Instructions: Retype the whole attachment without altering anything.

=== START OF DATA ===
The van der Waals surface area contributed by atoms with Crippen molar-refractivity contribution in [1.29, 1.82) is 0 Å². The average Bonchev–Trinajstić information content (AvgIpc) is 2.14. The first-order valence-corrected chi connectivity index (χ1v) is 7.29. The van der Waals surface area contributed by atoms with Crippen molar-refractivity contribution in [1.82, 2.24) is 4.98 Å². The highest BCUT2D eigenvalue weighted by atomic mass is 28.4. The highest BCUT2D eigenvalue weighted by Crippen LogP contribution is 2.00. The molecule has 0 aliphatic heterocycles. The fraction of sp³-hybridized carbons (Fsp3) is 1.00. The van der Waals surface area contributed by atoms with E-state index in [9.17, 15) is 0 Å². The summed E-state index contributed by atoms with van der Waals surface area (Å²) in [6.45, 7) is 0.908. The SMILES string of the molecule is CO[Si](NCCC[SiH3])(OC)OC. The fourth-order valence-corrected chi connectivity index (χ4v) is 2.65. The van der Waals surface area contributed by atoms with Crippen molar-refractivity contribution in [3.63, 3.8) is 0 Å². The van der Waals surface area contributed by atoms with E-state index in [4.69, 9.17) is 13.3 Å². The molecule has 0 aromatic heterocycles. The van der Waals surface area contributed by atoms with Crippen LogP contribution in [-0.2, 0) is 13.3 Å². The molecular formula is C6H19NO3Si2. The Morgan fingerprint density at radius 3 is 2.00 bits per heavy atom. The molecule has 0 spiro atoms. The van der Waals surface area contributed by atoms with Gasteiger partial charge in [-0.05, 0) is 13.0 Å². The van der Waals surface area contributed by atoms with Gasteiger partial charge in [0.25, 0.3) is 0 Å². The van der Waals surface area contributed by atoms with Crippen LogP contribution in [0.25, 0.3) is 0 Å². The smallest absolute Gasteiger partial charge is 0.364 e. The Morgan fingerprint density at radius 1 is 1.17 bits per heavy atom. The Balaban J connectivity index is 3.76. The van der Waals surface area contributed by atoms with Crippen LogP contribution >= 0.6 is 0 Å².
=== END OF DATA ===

The van der Waals surface area contributed by atoms with Crippen molar-refractivity contribution in [1.29, 1.82) is 0 Å². The average Bonchev–Trinajstić information content (AvgIpc) is 2.14. The first-order valence-corrected chi connectivity index (χ1v) is 7.29. The van der Waals surface area contributed by atoms with Crippen molar-refractivity contribution in [1.82, 2.24) is 4.98 Å². The highest BCUT2D eigenvalue weighted by atomic mass is 28.4. The highest BCUT2D eigenvalue weighted by Crippen LogP contribution is 2.00. The molecule has 0 aliphatic heterocycles. The fraction of sp³-hybridized carbons (Fsp3) is 1.00. The van der Waals surface area contributed by atoms with E-state index in [9.17, 15) is 0 Å². The summed E-state index contributed by atoms with van der Waals surface area (Å²) in [6.45, 7) is 0.908. The SMILES string of the molecule is CO[Si](NCCC[SiH3])(OC)OC. The fourth-order valence-corrected chi connectivity index (χ4v) is 2.65. The van der Waals surface area contributed by atoms with Crippen molar-refractivity contribution in [3.63, 3.8) is 0 Å². The van der Waals surface area contributed by atoms with E-state index in [4.69, 9.17) is 13.3 Å². The molecule has 0 aromatic heterocycles. The van der Waals surface area contributed by atoms with Crippen LogP contribution in [-0.2, 0) is 13.3 Å². The molecular formula is C6H19NO3Si2. The Morgan fingerprint density at radius 3 is 2.00 bits per heavy atom. The molecule has 0 spiro atoms. The van der Waals surface area contributed by atoms with Gasteiger partial charge in [-0.05, 0) is 13.0 Å². The van der Waals surface area contributed by atoms with Gasteiger partial charge in [0.25, 0.3) is 0 Å². The van der Waals surface area contributed by atoms with Crippen LogP contribution in [0.25, 0.3) is 0 Å². The smallest absolute Gasteiger partial charge is 0.364 e. The Morgan fingerprint density at radius 1 is 1.17 bits per heavy atom. The Balaban J connectivity index is 3.76. The van der Waals surface area contributed by atoms with Crippen LogP contribution >= 0.6 is 0 Å².